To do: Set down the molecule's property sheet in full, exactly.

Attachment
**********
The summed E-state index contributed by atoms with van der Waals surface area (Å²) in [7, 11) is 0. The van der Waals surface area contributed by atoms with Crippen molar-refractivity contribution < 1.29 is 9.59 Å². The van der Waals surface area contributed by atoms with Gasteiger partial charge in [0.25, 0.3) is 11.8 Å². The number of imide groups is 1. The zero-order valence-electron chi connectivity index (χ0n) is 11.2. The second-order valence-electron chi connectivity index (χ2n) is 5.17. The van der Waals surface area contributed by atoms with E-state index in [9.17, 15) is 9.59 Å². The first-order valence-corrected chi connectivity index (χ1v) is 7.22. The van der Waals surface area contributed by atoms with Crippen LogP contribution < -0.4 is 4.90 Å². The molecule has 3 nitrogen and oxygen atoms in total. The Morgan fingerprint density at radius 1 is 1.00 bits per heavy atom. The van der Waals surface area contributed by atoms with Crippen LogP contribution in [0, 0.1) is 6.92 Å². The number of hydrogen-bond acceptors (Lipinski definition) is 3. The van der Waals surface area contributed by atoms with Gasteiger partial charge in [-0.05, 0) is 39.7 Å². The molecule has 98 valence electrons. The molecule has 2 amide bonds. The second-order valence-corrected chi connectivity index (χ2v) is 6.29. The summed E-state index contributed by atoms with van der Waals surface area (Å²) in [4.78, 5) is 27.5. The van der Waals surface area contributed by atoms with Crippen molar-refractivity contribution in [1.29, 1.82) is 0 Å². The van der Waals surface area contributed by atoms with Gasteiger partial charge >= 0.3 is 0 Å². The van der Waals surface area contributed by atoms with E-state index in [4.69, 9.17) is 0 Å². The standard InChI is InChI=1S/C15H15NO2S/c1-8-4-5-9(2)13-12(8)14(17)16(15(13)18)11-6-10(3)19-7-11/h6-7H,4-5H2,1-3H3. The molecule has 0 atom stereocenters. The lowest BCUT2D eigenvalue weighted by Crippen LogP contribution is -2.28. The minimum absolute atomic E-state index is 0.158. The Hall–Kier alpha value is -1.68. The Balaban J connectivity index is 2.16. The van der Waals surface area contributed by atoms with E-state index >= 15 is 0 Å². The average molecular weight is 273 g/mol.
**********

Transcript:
The summed E-state index contributed by atoms with van der Waals surface area (Å²) in [7, 11) is 0. The van der Waals surface area contributed by atoms with Crippen molar-refractivity contribution < 1.29 is 9.59 Å². The van der Waals surface area contributed by atoms with Gasteiger partial charge in [0.25, 0.3) is 11.8 Å². The number of imide groups is 1. The zero-order valence-electron chi connectivity index (χ0n) is 11.2. The second-order valence-electron chi connectivity index (χ2n) is 5.17. The van der Waals surface area contributed by atoms with E-state index in [9.17, 15) is 9.59 Å². The first-order valence-corrected chi connectivity index (χ1v) is 7.22. The van der Waals surface area contributed by atoms with Crippen LogP contribution < -0.4 is 4.90 Å². The molecule has 3 nitrogen and oxygen atoms in total. The Morgan fingerprint density at radius 1 is 1.00 bits per heavy atom. The van der Waals surface area contributed by atoms with Crippen LogP contribution in [0, 0.1) is 6.92 Å². The number of hydrogen-bond acceptors (Lipinski definition) is 3. The van der Waals surface area contributed by atoms with Gasteiger partial charge in [-0.05, 0) is 39.7 Å². The molecule has 98 valence electrons. The molecule has 2 amide bonds. The second-order valence-corrected chi connectivity index (χ2v) is 6.29. The summed E-state index contributed by atoms with van der Waals surface area (Å²) in [4.78, 5) is 27.5. The van der Waals surface area contributed by atoms with Crippen molar-refractivity contribution in [1.29, 1.82) is 0 Å². The van der Waals surface area contributed by atoms with Gasteiger partial charge >= 0.3 is 0 Å². The van der Waals surface area contributed by atoms with E-state index in [4.69, 9.17) is 0 Å². The standard InChI is InChI=1S/C15H15NO2S/c1-8-4-5-9(2)13-12(8)14(17)16(15(13)18)11-6-10(3)19-7-11/h6-7H,4-5H2,1-3H3. The molecule has 0 atom stereocenters. The lowest BCUT2D eigenvalue weighted by Crippen LogP contribution is -2.28. The minimum absolute atomic E-state index is 0.158. The Hall–Kier alpha value is -1.68. The Balaban J connectivity index is 2.16. The van der Waals surface area contributed by atoms with E-state index >= 15 is 0 Å². The average molecular weight is 273 g/mol.